What is Liquidity?
Liquidity in the financial sense refers to how easily we can convert assets into cash. Of all the many different types of assets, some are more “liquid” than others.
Cash is considered to be the most liquid asset. This is because you can buy something with cash more easily than you could with other assets such as your TV or jewellery, for example. Conversely, if you were selling something you owned, you probably just want cash for it more than you would want a used TV or someone else’s jewellery.
In a more general financial market context, the more liquid an asset is, the easier it would be to buy or sell it in a financial market. Blue chip stocks and many government bonds are examples of highly liquid financial assets, because you can convert them into cash within a matter of days given there are many buyers and sellers of these assets across the world. This is in contrast to real estate, for example, which would take weeks or months to convert into cash – this is an illiquid financial asset.
Looking within the stock market, we can observe that some stocks are more liquid than others. Let’s look at two of the main drivers of stock liquidity:
• The larger a company’s market cap, the more liquid its stock tends to be. This is primarily due to two reasons. First, large companies tend to be part of large indices (S&P 500, FTSE 100, etc) – and many investors buy and sell ETFs which track these large indices, which means there is a more regular demand / supply of the underlying companies which make up these large indices. Second, many large institutional investors and fund managers are restricted to buying liquid stocks – making the market for larger companies more active than the market for smaller companies as many large investors do not trade the smaller stocks.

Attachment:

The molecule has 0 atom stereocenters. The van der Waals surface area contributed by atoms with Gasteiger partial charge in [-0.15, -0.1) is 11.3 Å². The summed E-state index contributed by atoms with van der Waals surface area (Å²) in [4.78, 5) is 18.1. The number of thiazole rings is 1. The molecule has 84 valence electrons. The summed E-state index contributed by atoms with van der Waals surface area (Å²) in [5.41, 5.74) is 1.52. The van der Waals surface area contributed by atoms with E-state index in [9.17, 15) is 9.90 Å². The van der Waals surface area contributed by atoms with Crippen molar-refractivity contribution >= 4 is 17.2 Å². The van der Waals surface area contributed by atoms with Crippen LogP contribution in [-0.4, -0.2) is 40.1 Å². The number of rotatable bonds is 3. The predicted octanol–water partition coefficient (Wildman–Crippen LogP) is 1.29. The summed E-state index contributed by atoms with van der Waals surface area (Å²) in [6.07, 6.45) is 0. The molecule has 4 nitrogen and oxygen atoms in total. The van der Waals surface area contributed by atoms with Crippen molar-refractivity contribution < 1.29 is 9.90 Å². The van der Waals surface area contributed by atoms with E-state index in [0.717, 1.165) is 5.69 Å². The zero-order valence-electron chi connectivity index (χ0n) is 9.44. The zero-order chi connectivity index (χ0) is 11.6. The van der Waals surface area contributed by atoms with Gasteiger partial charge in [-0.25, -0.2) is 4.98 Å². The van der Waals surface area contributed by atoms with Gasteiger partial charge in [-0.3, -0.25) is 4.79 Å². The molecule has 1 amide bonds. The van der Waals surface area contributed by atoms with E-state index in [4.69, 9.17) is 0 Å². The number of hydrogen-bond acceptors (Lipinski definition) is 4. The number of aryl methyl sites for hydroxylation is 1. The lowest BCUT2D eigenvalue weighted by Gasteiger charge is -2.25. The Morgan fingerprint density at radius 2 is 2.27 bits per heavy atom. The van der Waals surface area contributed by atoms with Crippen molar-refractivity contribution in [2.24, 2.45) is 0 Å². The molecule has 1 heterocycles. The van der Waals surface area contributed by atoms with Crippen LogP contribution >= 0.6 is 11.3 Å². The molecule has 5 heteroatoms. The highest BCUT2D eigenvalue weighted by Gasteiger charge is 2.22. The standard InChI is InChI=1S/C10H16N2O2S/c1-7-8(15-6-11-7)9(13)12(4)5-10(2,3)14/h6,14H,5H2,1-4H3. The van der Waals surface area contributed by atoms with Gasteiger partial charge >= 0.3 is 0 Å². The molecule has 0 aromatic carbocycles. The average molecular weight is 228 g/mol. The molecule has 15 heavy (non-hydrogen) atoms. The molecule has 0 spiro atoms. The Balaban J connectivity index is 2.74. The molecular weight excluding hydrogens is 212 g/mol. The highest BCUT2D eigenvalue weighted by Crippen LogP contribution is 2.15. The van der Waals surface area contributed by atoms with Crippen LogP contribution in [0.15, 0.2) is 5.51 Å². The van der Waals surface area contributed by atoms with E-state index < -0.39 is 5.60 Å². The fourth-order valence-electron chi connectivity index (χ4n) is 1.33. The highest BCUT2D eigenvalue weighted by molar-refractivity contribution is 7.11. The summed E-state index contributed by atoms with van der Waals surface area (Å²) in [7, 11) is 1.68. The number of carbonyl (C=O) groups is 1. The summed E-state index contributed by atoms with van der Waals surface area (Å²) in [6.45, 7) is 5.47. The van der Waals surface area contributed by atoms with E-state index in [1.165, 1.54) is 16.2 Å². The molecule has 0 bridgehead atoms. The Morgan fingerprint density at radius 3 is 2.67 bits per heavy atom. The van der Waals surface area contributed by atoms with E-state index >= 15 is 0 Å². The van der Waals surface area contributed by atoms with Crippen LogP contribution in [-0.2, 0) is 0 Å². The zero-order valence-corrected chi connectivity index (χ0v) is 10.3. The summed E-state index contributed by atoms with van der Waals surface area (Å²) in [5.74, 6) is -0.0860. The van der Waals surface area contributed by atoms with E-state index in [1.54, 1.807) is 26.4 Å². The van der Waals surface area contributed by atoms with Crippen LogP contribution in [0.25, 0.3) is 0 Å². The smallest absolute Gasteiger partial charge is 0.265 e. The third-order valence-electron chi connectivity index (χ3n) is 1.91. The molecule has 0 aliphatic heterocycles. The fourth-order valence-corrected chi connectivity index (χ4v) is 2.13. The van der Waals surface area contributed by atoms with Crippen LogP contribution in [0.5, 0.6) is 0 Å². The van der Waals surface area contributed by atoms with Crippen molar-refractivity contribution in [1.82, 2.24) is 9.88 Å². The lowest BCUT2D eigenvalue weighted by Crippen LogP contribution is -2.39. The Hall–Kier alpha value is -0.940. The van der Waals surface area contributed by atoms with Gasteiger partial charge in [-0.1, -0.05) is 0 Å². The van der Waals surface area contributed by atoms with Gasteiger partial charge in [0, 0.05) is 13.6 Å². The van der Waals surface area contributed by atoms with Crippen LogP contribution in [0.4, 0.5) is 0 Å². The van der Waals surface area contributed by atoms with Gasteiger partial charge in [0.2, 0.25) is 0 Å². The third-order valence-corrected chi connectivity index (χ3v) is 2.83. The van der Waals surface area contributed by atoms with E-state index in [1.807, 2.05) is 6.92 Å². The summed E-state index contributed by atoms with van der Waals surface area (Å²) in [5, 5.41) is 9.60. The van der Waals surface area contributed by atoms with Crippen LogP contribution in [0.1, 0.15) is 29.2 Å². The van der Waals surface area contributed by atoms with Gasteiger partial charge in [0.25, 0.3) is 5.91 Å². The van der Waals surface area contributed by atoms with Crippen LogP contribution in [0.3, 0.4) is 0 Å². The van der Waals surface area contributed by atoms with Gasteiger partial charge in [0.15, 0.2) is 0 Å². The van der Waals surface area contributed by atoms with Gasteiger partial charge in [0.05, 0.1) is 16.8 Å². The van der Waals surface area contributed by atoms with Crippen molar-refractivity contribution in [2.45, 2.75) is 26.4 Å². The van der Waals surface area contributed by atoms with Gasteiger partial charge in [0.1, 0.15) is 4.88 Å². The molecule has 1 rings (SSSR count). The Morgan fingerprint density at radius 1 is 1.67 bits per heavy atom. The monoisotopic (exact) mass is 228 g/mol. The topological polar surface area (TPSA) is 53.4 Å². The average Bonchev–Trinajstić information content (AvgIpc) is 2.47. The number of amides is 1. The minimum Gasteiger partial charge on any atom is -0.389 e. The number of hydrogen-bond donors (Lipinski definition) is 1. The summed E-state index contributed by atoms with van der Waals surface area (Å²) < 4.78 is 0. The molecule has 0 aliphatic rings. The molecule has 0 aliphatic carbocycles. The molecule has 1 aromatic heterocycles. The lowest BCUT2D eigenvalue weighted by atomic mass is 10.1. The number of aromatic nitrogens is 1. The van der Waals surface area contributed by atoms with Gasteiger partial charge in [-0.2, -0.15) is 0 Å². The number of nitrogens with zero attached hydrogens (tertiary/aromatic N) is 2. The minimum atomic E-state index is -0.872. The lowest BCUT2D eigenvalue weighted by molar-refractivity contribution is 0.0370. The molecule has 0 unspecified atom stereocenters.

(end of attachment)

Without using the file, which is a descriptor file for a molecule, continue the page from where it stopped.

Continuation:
• The larger a company’s free float, the more liquid its stock will be. Free float refers to the shares that are owned by institutional and retail investors which are potentially available for sale / purchase on a daily basis. As an example, if Company A had 100 shares outstanding with a price of $10, but the founder owned 90 of them, it would be safe to assume that only up to 10 shares would be available for sale / purchase on any given day as the founder would not typically engage in frequent buying / selling of the company’s stock. Company A would have a 10% free float in this example – not many shares would be traded on a daily basis – maybe 1 or 2 on average! Compare this with Company B, which also has 100 shares outstanding and a price of $10, but all of which are owned by institutional and retail investors who trade them on a daily basis. In this case, you might have around 10 – 20 shares being traded on average every day – clearly a more liquid stock than that of Company A.
Why should you care?
Liquidity is very important from an investor’s perspective because it will drive how quickly you are able to buy / sell a stock or financial asset, and whether you will receive a fair price for it in the market.
Furthermore, highly liquid stocks and financial assets also tend to have incremental price movements, which give us the relatively smooth price charts that we are used to seeing when looking at Facebook, Amazon, Apple or other large company shares for example. This is in contrast to smaller companies which are less actively traded on the stock market and can have less smooth price movements – these price charts can sometimes look like stairs, with prices suddenly dropping lower or jumping higher in large increments. In this sense, stocks can also be more desirable to own due to the relative price stability they have when compared to their illiquid counterparts.
The original article can be found here.